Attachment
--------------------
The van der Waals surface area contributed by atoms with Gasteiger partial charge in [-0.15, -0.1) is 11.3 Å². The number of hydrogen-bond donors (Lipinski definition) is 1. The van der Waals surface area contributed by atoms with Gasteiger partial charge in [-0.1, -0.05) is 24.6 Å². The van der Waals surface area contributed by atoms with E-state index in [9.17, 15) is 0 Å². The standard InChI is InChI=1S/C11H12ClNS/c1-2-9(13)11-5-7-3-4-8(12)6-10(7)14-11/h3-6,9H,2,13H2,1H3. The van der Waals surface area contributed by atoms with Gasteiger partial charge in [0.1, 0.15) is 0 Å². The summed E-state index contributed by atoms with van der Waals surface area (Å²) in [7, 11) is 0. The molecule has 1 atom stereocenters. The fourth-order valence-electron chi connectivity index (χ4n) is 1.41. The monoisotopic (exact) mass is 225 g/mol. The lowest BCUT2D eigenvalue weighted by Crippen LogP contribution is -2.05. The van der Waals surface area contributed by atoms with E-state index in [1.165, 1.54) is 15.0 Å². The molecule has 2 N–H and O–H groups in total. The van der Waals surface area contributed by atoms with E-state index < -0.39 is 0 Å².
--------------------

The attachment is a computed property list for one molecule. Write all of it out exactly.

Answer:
The van der Waals surface area contributed by atoms with Gasteiger partial charge in [-0.15, -0.1) is 11.3 Å². The number of hydrogen-bond donors (Lipinski definition) is 1. The van der Waals surface area contributed by atoms with Gasteiger partial charge in [-0.1, -0.05) is 24.6 Å². The van der Waals surface area contributed by atoms with E-state index in [9.17, 15) is 0 Å². The standard InChI is InChI=1S/C11H12ClNS/c1-2-9(13)11-5-7-3-4-8(12)6-10(7)14-11/h3-6,9H,2,13H2,1H3. The van der Waals surface area contributed by atoms with Gasteiger partial charge in [0.1, 0.15) is 0 Å². The summed E-state index contributed by atoms with van der Waals surface area (Å²) in [7, 11) is 0. The molecule has 1 atom stereocenters. The fourth-order valence-electron chi connectivity index (χ4n) is 1.41. The monoisotopic (exact) mass is 225 g/mol. The lowest BCUT2D eigenvalue weighted by Crippen LogP contribution is -2.05. The van der Waals surface area contributed by atoms with E-state index in [1.165, 1.54) is 15.0 Å². The molecule has 2 N–H and O–H groups in total. The van der Waals surface area contributed by atoms with E-state index < -0.39 is 0 Å².